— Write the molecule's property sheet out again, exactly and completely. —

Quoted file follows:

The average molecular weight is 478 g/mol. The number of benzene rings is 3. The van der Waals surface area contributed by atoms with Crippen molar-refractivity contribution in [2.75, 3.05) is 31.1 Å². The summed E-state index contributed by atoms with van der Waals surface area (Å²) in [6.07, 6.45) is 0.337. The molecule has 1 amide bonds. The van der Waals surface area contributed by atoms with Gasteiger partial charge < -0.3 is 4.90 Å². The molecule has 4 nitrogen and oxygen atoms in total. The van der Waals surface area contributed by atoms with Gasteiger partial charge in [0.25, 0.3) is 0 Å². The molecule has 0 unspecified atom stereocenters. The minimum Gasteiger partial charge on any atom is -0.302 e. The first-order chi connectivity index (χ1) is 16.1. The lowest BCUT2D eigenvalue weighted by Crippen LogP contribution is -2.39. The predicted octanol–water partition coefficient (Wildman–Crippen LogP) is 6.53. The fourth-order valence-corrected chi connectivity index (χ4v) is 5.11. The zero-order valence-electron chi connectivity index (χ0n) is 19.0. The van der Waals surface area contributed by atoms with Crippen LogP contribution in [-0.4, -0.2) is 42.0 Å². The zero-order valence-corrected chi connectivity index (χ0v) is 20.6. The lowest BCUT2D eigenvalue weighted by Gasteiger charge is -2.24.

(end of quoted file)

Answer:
The average molecular weight is 478 g/mol. The number of benzene rings is 3. The van der Waals surface area contributed by atoms with Crippen molar-refractivity contribution in [2.75, 3.05) is 31.1 Å². The summed E-state index contributed by atoms with van der Waals surface area (Å²) in [6.07, 6.45) is 0.337. The molecule has 1 amide bonds. The van der Waals surface area contributed by atoms with Gasteiger partial charge < -0.3 is 4.90 Å². The molecule has 4 nitrogen and oxygen atoms in total. The van der Waals surface area contributed by atoms with Gasteiger partial charge in [0.25, 0.3) is 0 Å². The molecule has 0 unspecified atom stereocenters. The minimum Gasteiger partial charge on any atom is -0.302 e. The first-order chi connectivity index (χ1) is 16.1. The lowest BCUT2D eigenvalue weighted by Crippen LogP contribution is -2.39. The predicted octanol–water partition coefficient (Wildman–Crippen LogP) is 6.53. The fourth-order valence-corrected chi connectivity index (χ4v) is 5.11. The zero-order valence-electron chi connectivity index (χ0n) is 19.0. The van der Waals surface area contributed by atoms with Crippen LogP contribution in [-0.4, -0.2) is 42.0 Å². The zero-order valence-corrected chi connectivity index (χ0v) is 20.6. The lowest BCUT2D eigenvalue weighted by Gasteiger charge is -2.24.